My Turn: When ‘if’ becomes a tricky word | SierraSun.com

My Turn: When ‘if’ becomes a tricky word

Whitney Foehl

If. Who would of thought that such a tiny word could have such massive consequences?

It can plague your decision-making process, life becomes a chess game of possibilities. If I do this, that might happen and if I do that, this might happen. Taken too far it can make you neurotic, stewing in the fear of your own decisions.

Lately our foreign policy has been based quite a bit on this little word. If Saddam had weapons of mass destruction, he might use them against us. That is, if he could reach us and if he was stupid enough to understand the consequences of that.

If Saddam did use WMDs against us, we would retaliate with our own bombs and blow his country up ” no questions asked. Would Saddam be that crazy? Like he was a lunatic suicide bomber, but instead of explosives attached to his waist, he had them attached to his country.

Yes, yes, some would say, just like that. Really? A world leader is going to purposefully blow up their own country, which they are in power of, and worked their whole life to get. The power element involved here is overwhelming and needs to be considered.

A dictator’s entire being, his very heart and soul, is inherently tied to accessing and maintaining power. It is highly unlikely that Saddam would have ever used WMDs on us, even if he had them.

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But then there is the aching question; what if he did use WMDs against us? Many of us would die. Oh the threat, the sweet threat, to our national security. The world hangs in a delicate balance these days, they say. It could all end tomorrow. Go buy stuff now. Geez, I just had a ’50s flashback moment. Should I build a bomb shelter?

Anyway, fast-forward to the present ” Saddam is so last year. Let’s pose the next if.

What if Iran develops WMDs? What if President Mahmoud Ahmadinejad decided to blow up Israel? For those of you just tuning into foreign policy; Israel is like our baby. We stare adoringly into its eyes, coo at it, feed it, change its diapers, and do anything for it ” anything.

So what if Iran blew up our baby? That question is like a hundred ifs deep on the If-O-Meter. But according to a foreign policy based on ifs, however illogical the ifs may be, our government starts to built its case.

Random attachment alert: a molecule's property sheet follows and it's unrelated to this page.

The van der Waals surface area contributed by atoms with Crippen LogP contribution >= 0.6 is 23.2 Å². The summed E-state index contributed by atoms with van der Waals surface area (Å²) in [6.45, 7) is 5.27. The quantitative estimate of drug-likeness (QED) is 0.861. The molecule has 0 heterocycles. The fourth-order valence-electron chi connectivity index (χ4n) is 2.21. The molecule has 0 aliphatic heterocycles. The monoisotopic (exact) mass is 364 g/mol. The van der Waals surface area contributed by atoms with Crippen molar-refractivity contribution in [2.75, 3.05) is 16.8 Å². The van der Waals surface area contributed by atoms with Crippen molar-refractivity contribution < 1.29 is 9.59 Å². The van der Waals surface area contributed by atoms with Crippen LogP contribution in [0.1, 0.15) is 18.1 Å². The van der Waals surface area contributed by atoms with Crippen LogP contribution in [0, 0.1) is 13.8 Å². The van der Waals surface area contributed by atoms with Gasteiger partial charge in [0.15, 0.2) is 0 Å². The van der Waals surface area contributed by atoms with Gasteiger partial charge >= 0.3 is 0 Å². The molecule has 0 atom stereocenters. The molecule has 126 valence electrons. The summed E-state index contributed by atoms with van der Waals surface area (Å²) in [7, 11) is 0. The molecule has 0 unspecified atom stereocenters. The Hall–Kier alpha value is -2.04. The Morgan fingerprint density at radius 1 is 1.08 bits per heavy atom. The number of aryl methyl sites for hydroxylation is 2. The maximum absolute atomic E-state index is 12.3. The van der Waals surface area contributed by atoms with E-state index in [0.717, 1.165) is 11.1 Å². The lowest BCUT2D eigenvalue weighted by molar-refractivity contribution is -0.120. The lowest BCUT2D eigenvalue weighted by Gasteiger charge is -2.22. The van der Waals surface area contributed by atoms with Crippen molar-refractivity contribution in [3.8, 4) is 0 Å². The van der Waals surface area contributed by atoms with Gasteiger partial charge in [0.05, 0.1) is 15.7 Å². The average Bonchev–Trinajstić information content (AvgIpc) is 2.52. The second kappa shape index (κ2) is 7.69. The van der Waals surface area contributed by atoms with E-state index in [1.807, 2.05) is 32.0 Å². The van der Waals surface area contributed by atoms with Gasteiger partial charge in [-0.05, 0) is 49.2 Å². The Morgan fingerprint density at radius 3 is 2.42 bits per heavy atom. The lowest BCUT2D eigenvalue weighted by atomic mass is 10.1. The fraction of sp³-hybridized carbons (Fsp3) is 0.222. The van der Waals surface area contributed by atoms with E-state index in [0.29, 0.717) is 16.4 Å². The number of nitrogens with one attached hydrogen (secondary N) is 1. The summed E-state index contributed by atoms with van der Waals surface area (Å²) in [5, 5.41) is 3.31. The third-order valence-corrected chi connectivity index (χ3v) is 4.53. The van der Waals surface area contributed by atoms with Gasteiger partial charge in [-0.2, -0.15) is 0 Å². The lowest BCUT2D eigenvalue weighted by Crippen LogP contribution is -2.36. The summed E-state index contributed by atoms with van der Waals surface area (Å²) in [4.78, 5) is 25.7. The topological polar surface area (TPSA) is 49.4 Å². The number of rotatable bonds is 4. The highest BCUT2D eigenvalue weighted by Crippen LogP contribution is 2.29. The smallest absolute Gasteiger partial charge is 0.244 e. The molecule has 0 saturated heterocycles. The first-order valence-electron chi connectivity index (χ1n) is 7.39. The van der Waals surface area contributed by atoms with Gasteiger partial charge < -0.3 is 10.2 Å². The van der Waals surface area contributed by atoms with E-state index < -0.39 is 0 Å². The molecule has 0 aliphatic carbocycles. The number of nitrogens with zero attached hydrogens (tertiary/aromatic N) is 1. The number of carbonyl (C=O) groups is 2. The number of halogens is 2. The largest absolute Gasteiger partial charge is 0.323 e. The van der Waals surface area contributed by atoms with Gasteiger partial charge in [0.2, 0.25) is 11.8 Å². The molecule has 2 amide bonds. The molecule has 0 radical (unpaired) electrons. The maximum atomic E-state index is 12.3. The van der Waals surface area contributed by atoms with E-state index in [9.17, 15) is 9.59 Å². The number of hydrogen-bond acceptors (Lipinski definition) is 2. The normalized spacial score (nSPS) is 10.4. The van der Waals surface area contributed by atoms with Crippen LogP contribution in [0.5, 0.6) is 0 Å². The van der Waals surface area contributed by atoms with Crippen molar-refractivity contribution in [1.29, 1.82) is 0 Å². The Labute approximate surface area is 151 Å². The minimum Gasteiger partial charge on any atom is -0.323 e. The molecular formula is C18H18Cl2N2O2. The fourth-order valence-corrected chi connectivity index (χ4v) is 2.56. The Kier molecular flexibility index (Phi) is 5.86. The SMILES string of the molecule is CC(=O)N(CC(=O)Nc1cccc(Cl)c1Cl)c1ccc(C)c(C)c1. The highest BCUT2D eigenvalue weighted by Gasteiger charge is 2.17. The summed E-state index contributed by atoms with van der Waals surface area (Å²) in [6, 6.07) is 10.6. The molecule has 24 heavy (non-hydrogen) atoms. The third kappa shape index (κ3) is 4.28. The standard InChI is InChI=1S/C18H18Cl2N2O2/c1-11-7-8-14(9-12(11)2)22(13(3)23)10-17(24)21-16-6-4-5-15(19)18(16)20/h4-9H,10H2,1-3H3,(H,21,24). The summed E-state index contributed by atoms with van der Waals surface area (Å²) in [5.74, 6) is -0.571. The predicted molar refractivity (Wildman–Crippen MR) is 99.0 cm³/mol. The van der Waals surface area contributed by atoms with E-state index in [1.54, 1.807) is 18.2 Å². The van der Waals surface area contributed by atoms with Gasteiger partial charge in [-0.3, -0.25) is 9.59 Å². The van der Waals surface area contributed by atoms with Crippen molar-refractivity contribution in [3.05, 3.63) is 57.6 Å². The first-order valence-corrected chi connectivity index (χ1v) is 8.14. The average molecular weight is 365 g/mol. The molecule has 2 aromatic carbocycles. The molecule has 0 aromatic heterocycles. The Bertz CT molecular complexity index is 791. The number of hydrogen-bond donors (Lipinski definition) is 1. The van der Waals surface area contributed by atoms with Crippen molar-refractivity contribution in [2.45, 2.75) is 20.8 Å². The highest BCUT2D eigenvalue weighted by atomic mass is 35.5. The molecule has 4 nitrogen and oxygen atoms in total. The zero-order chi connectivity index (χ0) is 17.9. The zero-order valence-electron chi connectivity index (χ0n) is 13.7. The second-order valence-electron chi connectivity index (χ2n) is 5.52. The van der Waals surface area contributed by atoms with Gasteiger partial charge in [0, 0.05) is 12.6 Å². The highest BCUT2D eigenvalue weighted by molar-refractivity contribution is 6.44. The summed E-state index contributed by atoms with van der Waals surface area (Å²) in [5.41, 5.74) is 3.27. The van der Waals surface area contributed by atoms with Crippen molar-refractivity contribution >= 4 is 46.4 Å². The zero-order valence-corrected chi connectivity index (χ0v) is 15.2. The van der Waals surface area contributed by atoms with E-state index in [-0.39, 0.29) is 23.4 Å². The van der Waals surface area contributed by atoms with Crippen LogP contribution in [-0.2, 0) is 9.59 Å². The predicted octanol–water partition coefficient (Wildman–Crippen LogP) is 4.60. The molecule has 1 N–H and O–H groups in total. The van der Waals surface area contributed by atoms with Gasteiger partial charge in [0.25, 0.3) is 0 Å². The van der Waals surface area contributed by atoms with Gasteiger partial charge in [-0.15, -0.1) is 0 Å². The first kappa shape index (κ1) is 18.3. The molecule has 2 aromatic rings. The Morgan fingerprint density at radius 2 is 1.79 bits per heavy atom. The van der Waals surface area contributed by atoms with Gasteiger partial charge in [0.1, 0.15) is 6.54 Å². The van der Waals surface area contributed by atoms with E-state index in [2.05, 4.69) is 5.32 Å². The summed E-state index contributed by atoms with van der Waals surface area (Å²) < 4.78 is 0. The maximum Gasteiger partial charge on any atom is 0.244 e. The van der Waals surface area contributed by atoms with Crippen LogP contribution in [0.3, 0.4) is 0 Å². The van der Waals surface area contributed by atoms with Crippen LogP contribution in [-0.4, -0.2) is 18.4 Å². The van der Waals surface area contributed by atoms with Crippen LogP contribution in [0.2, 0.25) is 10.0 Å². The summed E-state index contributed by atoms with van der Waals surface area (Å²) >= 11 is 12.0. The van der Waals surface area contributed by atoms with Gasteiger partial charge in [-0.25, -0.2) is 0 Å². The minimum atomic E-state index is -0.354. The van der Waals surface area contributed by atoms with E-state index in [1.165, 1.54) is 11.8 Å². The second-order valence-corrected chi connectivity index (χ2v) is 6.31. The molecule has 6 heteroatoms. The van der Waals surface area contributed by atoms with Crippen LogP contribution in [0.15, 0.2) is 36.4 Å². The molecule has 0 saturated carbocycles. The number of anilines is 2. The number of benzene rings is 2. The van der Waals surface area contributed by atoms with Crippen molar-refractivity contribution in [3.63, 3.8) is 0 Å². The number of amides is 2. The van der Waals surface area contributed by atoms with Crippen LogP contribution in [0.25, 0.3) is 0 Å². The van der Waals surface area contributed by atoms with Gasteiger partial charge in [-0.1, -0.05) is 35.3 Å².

Slowly at first, planting doubt and worry, turning it into what feels like informed concern. With every if, the fear grows, and grows. Eventually the media will get on board and then it is mission accomplished. The media will fuel and feed all the right stories based on fear.

Preemptive action is the only way to solve these ifs, right? Justification of invading another country (bombing its babies, this time literally) lies in the fear that is generated from some gigantic force of power, always pumping, always feeding, always manipulating.

This week, Newsweek magazine’s main article outlines how Israel could invade Iran, if it wanted to, and if we approved.

If I had my way, the word if would be used to harmonize the world, not justify its destruction. What if we focused on ending starvation? What if we addressed human rights? If we all worked together we could make unprecedented, positive change. If only everyone had enough.

Ha, ha, ha, you laugh. Those things are not logically possible, you say. Was it logically possible Saddam had weapons and was going to, in the very near future, use them on us? If we actually had learned something from our past experiences, maybe our approach to foreign policy would be different.

If we spent a moment to reflect, analyze, and evaluate our own quite-recent histories, maybe we wouldn’t repeat the same mistakes.

If that is indeed what people really want. If only I knew.